What Matters in the End? Accompaniment in Dying

with Margaret Sorrel and Dinah Bachrach

Register now.

View program brochure.

““ Death rims life with the beauty of Transiency. It is because beauty is always passing — clouds moving, waters flowing, leaves scattering, youth aging — that it so pierces our hearts.”
~ Bradford Smith, 1965

It is a great gift to be able to approach our own death or that of another from a place of conscious preparation, knowing one’s own gifts, hopes and fears and those of our caregivers. Among the topics we will explore will be our readiness to die, chosen death, caregiving and receiving, difficulties that arise between the person dying and the one accompanying that person. The focus will be on personal exploration and clarification of physical, emotional and spiritual issues surrounding death, knowing that the needs and desires of each person are unique.

We will guide the process through our own personal sharing, and posing questions to participants. Participants will have opportunities to engage with these questions through writing and in verbal sharing in small and large groups.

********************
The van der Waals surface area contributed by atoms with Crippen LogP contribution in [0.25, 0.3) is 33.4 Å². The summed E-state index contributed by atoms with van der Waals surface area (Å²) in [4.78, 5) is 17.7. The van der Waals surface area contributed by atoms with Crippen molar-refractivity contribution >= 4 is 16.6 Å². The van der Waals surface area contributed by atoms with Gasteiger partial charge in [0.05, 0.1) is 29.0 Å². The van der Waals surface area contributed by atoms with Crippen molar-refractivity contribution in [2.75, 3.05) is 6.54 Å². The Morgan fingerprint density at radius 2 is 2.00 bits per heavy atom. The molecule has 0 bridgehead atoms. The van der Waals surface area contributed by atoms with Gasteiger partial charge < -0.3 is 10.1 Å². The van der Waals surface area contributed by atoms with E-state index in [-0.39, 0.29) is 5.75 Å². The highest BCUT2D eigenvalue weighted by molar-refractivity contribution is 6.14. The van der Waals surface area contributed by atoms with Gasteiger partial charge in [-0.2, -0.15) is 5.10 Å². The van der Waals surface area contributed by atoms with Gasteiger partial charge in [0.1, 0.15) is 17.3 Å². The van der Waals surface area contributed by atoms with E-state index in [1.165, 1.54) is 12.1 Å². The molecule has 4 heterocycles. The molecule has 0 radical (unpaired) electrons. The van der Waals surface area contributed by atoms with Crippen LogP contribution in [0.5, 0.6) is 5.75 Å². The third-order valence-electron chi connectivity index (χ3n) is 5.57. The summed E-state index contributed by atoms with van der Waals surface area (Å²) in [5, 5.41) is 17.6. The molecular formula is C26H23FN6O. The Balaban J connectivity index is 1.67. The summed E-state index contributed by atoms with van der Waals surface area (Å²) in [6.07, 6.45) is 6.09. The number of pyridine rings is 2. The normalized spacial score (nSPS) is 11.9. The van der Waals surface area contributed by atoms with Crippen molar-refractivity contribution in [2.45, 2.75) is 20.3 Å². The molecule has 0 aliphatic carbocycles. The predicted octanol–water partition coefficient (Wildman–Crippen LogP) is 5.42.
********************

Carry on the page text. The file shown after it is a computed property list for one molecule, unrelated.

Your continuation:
The program is aimed at people who, perhaps by reason of age or an experience of a significant death in their lives, have begun to think about death in a conscious way. We expect that participants will emerge with both questions and answers to topics they have thought about and those that had not yet occurred to them.

About the facilitators:
Dinah Bachrach is a practicing psychotherapist. She finds passion in her work with couples and individuals. She is engaged with many social causes, racial justice, homelessness, and refugee work. She nurtures herself through dance and music and has recently become a member of Redwood Forest Friends Meeting.

Margaret Sorrel is a life long Quaker, currently a member of Strawberry Creek Meeting now worshipping with Redwood Forest Friends. She clerks the board for Friends House, is involved with racial justice work and homeless advocacy and works as an osteopathic physician with children. She is passionate about her grandchildren, gardening and biking.

Both of us have walked the path toward death with our beloved partners. We were pushed to recognize our own gifts and limitations in the process and the insights that we gained left us wishing to help others explore their own hopes, fears and expectations.